One company has made official what we’ve all suspected: Americans know they should save for retirement, but they don’t.
TIAA-CREF — a long acronym for the Teachers Insurance and Annuity Association and College Retirement Equities Fund — has found only 18 percent of us are contributing to an Individual Retirement Account. Another 14 percent have an IRA but aren’t actively contributing to it.
That’s sad but not surprising. This is both: 56 percent of Americans who aren’t currently contributing said they’d consider it, up from 47 percent in 2014.
“These results illustrate the conflict between what Americans say they may be willing to do and what they are actually doing,” TIAA-CREF’s study says.
Let’s take a closer look why more Americans aren’t saving now for what they’ll need later.
3 excuses for not saving for retirement
Saving for retirement doesn’t offer instant gratification. Studies about something called “hyperbolic discounting” have shown that many consumers, given the choice, would rather spend $50 now than saving up that $50 a week to retire with $50,000. The excuses we tell ourselves prevent us from saving for when we really need it…
Myth No. 1: “I don’t make enough money to save for retirement.”
You’ve just graduated from college and landed an entry-level job, where you make just enough to pay rent and bills. You can’t possibly be expected to save for retirement with your minuscule paycheck, right? Wrong. There are always ways to save — on groceries, renting an apartment, and don’t forget about the art of using coupons.
Check out this couple’s extremely frugal lifestyle that’s allowed them to retire at 33.
Myth No. 2: “Saving for retirement is too complicated.”
According to the TIAA-CREF survey, 43 percent of respondents were “unable to identify the correct description of an IRA” (that’s Individual Retirement Account, in case you read this far without knowing). Another 39 percent said they don’t know enough of IRAs to consider contributing to one. Yet a third of respondents also said that closing a home, renewing a driver’s license, and a dental cleaning took more time than opening a new IRA. It doesn’t.
If you still think saving for retirement is too hard, read how you can open your own retirement account for as little as $25 — today.
Myth No. 3: “I have too many other things to pay off/pay for.”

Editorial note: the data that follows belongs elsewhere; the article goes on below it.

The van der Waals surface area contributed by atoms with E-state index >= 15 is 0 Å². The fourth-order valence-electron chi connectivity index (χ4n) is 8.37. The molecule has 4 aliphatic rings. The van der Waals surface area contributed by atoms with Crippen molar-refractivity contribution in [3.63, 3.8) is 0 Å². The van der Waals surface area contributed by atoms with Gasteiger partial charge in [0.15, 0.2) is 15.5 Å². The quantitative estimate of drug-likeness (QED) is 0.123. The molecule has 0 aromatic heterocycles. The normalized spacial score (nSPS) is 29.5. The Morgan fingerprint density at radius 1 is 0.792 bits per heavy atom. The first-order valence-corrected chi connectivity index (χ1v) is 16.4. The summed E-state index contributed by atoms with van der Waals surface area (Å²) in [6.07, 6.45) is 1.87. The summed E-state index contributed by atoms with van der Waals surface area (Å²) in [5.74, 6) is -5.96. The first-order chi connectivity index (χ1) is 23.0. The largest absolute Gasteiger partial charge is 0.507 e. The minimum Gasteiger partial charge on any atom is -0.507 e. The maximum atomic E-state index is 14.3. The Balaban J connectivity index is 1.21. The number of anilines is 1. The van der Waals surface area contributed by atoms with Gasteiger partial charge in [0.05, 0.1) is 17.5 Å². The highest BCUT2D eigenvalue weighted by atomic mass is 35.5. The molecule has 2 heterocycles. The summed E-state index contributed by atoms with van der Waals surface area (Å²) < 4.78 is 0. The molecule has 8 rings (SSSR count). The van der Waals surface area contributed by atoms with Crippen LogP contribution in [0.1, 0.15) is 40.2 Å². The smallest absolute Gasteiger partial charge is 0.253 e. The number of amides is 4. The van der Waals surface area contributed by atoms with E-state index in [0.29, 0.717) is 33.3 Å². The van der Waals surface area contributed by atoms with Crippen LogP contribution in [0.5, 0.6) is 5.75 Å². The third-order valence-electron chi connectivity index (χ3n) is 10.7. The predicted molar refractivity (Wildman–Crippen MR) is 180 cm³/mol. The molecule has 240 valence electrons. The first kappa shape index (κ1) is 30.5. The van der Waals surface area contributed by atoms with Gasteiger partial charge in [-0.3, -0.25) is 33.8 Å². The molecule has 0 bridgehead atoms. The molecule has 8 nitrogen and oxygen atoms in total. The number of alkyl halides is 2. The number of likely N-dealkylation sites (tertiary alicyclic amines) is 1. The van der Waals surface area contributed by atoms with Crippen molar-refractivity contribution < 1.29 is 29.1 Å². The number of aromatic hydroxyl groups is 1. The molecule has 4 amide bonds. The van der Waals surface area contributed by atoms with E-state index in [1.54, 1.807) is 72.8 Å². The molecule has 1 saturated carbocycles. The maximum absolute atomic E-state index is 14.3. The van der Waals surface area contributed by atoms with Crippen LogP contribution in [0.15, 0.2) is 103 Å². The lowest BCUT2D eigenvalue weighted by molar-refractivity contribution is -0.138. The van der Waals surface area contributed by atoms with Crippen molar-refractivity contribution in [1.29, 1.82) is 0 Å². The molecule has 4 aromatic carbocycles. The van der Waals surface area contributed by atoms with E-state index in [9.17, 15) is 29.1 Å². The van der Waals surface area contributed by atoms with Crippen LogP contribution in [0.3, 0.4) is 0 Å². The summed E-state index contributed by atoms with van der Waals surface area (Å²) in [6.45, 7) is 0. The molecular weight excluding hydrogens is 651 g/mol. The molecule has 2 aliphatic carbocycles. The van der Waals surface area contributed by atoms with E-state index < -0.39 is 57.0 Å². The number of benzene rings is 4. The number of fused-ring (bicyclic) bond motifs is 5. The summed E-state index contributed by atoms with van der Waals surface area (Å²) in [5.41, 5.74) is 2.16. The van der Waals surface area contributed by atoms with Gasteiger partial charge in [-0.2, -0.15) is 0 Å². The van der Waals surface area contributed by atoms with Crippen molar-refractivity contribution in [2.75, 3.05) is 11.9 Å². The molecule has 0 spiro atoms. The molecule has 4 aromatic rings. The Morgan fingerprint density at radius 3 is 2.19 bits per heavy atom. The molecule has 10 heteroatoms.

Ever heard the saying “Pay yourself first?” That’s what saving for retirement does. You’re saving up to pay yourself down the road when you aren’t working regularly, have to survive on reduced income or Social Security, and may need costly medications or have other health care obligations. And that’s assuming that you haven’t used your retirement savings to pay for your kids’ college.
3 easy ways to stop financial procrastination
1. Automate your finances. This one is perfect for lazy people because you only have to do it once, and it really doesn’t even require you to start a good habit. Once you set up direct deposit with your HR department,your paycheck can go into as many or as few accounts as you’d like. This is where you should split up your emergency funds into a savings account, retirement funds into your IRA, and the rest in your checking account.
2. Think of yourself as your own CFO. As 21st-century work environments change, individuals are becoming increasingly responsible for knowing how benefits work and for going after those benefits. That means you have to aggressively manage your money, including asking after raises, insurance policies, and 401(k) matches. If you don’t manage these things, no one’s going to come do it for you.
3. Educate yourself and begin saving early. If you’re young and smart enough to understand what compounding interest is, you’re leaps ahead of most other people. Compounding interest and letting your earnings grow without being taxed is the best thing you can do financially when you’re young, because there’s so much time for those savings to grow.
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